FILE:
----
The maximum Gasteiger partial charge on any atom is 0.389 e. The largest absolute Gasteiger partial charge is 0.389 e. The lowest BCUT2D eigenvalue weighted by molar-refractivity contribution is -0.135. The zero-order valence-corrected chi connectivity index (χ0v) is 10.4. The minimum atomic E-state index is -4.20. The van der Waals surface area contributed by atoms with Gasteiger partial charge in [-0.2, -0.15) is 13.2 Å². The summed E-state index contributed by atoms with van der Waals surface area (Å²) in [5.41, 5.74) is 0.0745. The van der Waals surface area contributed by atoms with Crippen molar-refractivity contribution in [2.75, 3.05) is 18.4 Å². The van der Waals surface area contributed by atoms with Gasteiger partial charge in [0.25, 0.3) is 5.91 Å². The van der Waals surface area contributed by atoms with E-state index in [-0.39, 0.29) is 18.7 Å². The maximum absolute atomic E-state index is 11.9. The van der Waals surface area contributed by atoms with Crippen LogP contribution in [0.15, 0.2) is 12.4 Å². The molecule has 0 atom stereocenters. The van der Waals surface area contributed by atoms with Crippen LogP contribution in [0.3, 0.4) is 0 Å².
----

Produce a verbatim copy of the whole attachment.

The maximum Gasteiger partial charge on any atom is 0.389 e. The largest absolute Gasteiger partial charge is 0.389 e. The lowest BCUT2D eigenvalue weighted by molar-refractivity contribution is -0.135. The zero-order valence-corrected chi connectivity index (χ0v) is 10.4. The minimum atomic E-state index is -4.20. The van der Waals surface area contributed by atoms with Gasteiger partial charge in [-0.2, -0.15) is 13.2 Å². The summed E-state index contributed by atoms with van der Waals surface area (Å²) in [5.41, 5.74) is 0.0745. The van der Waals surface area contributed by atoms with Crippen molar-refractivity contribution in [2.75, 3.05) is 18.4 Å². The van der Waals surface area contributed by atoms with Gasteiger partial charge in [0.25, 0.3) is 5.91 Å². The van der Waals surface area contributed by atoms with E-state index in [-0.39, 0.29) is 18.7 Å². The maximum absolute atomic E-state index is 11.9. The van der Waals surface area contributed by atoms with Crippen LogP contribution in [0.15, 0.2) is 12.4 Å². The molecule has 0 atom stereocenters. The van der Waals surface area contributed by atoms with Crippen LogP contribution in [0.3, 0.4) is 0 Å².